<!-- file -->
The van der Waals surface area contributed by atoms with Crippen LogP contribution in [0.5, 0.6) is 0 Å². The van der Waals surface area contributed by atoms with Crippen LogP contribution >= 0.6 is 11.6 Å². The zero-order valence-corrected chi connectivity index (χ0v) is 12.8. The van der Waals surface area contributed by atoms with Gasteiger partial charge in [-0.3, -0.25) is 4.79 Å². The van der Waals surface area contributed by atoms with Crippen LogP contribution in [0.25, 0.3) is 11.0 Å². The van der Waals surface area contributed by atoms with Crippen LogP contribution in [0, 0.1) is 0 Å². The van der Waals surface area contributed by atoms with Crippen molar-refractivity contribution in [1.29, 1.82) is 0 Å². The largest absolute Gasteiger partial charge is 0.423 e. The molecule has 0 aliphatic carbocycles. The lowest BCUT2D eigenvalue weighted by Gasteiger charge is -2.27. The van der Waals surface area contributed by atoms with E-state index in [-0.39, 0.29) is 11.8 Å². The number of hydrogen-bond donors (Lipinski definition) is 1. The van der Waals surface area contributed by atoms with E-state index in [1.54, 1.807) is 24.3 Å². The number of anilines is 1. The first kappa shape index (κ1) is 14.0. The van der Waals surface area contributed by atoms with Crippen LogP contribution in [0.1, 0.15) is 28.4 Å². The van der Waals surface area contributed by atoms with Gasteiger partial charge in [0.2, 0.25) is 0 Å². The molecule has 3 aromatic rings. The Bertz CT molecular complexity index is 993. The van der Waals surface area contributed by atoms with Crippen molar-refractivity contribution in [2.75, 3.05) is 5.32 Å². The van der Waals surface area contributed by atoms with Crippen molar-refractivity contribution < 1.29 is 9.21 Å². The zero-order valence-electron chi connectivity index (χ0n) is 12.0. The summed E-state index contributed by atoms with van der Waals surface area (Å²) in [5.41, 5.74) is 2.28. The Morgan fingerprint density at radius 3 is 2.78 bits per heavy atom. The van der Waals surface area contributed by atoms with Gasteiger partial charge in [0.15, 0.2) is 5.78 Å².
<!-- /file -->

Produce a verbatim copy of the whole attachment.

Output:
The van der Waals surface area contributed by atoms with Crippen LogP contribution in [0.5, 0.6) is 0 Å². The van der Waals surface area contributed by atoms with Crippen LogP contribution >= 0.6 is 11.6 Å². The zero-order valence-corrected chi connectivity index (χ0v) is 12.8. The van der Waals surface area contributed by atoms with Gasteiger partial charge in [-0.3, -0.25) is 4.79 Å². The van der Waals surface area contributed by atoms with Crippen LogP contribution in [0.25, 0.3) is 11.0 Å². The van der Waals surface area contributed by atoms with Crippen LogP contribution in [0, 0.1) is 0 Å². The van der Waals surface area contributed by atoms with Crippen molar-refractivity contribution in [1.29, 1.82) is 0 Å². The largest absolute Gasteiger partial charge is 0.423 e. The molecule has 0 aliphatic carbocycles. The lowest BCUT2D eigenvalue weighted by Gasteiger charge is -2.27. The van der Waals surface area contributed by atoms with E-state index in [-0.39, 0.29) is 11.8 Å². The number of hydrogen-bond donors (Lipinski definition) is 1. The van der Waals surface area contributed by atoms with E-state index in [1.54, 1.807) is 24.3 Å². The number of anilines is 1. The first kappa shape index (κ1) is 14.0. The van der Waals surface area contributed by atoms with Crippen LogP contribution in [0.1, 0.15) is 28.4 Å². The van der Waals surface area contributed by atoms with Gasteiger partial charge in [0.2, 0.25) is 0 Å². The molecule has 3 aromatic rings. The Bertz CT molecular complexity index is 993. The van der Waals surface area contributed by atoms with Crippen molar-refractivity contribution in [2.75, 3.05) is 5.32 Å². The van der Waals surface area contributed by atoms with Crippen molar-refractivity contribution < 1.29 is 9.21 Å². The zero-order valence-electron chi connectivity index (χ0n) is 12.0. The summed E-state index contributed by atoms with van der Waals surface area (Å²) in [5.41, 5.74) is 2.28. The Morgan fingerprint density at radius 3 is 2.78 bits per heavy atom. The van der Waals surface area contributed by atoms with Gasteiger partial charge in [0.15, 0.2) is 5.78 Å².